That idea of choice and new questions can be fathered by anyone with the courage and voice to do so. The problem is that many people don't have the courage and/or lack the voice. The simple fact is that it only takes one. Everything starts with an idea. So, should I feel bad that information technology contractors can barely make a living when lawyers, doctors and other professions have all banded together to define what, when and how they will work?

The idea of Info-Tech "Slavery" is a cowardly ideal that somehow people in this industry and being forced to work 14-15 hour days and are not being paid for it! It's sadly untrue.

shlomif: I understand your meaning but I also feel that if one wishes to merely "subsist" it's a concious decision on their part to do so; they've made the choice. If enough people decided they just didn't want to "subsist"; then there would be laws that address such conditions. In-fact it's primarily how labor laws came to pass here in the US.

Re: the will of the slave, posted 9 May 2007 at 04:07 UTC by bi » (Master)


If enough people decided they just didn't want to "subsist"; then there would be laws that address such conditions. In-fact it's primarily how labor laws came to pass here in the US.
Except, this smacks of government fiat, which is a no-no according to shlomif's laissez-faire philosophy. Governments should never, ever be allowed to enact any labour laws which give workers good working conditions -- because Governments Kill A Lot of People. Yeah, great logic.

(Never mind that shlomif's current problems aren't caused by governments killing people. When companies don't give their workers the best equipment money can buy, is it because of "Government", or is it because some private bosses are simply cheapskate? I think we know the answer to this one.)


i invite you - bi and others - to consider debating _this_ question.
I can accept that invitation, but I think shlomif doesn't want to debate this question or expose his laissez-faireism to any sort of scrutiny. Never let the facts get in the way of a nice-sounding philosophy!

Sigh, posted 9 May 2007 at 04:24 UTC by ncm » (Master)

For the record, I don't (despite his assertion) want to employ people like Shlomi. Nothing personal, mind you; I just want the record straight.

That, and I find libertarians hilarious. At a distance.

Was there a connection..., posted 9 May 2007 at 06:40 UTC by nymia » (Master)

Just wondering maybe the article you wrote was some sort of response to a past experience? From there, I can now see the statements you wrote with regards to (a) how employers treat employees and (b) how the gov't can be oppressive to a group of people.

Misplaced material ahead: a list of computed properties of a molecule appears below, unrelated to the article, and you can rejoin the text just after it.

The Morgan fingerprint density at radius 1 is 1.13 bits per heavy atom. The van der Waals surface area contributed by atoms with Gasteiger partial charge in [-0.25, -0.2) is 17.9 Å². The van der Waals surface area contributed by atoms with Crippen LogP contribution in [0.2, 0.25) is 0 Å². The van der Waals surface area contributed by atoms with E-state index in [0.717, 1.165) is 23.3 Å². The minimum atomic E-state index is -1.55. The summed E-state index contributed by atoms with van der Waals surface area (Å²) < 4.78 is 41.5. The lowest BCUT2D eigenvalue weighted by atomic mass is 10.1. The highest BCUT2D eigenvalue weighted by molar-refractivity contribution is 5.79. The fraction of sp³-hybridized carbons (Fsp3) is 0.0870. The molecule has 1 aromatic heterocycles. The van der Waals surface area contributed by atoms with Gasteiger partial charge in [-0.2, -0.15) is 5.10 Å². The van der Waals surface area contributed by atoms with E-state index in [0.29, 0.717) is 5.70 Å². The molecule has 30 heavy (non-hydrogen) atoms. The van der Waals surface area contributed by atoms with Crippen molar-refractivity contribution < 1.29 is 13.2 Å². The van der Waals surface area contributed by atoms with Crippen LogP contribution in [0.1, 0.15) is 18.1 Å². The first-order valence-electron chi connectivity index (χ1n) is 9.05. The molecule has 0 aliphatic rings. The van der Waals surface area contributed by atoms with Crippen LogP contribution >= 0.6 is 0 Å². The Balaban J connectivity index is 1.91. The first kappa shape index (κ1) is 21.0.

Which brings me to the next statement I'd like to make and maybe hope that I'd be gentle with this one. To me, the article is more like a passage from Job. It just sounded like Job, or maybe I am wrong in how it came across.

Anyway, the most important part of my message is to take it easy. Don't stress too much about employers because they do like to get their invested resources return some profit. Although no two employers are alike.

You will probably understand them better when you get a chance to work closely with them. Some of which may be the employers fault. Yeah! it's their fault which they try to cover it up with smarts, because (1) they thought the employee had such-and-such skills written on paper, and it turned-out to be smoke--nothing nada nunca nulla mafi nahihe zilch, (2) there was no connection at the personality level; maybe that is too subjective but if you can't connect at the level your employer expects you to connect, then chances are, you may be on your way out.

I don't mean to say it was your fault because of (1) and (2). Maybe they found someone better in some country in Europe or Asia where he will work remotely. Ooops, sorry that was rude, I didn't mean it that way. But you get my point.

And I don't want to side with employers, they are mean, selfish, greedy ...

and smart ...

and good looking ...

and they drive cool cars ...

Well, take it easy, and don't stress.

positive vs negative, posted 11 May 2007 at 12:05 UTC by lkcl » (Master)



question for you.

what _do_ you want from an employer?

have you considered writing a contract which would be acceptable to you?

positive is much better than negative...

Re: positive vs negative, posted 11 May 2007 at 15:40 UTC by shlomif » (Master)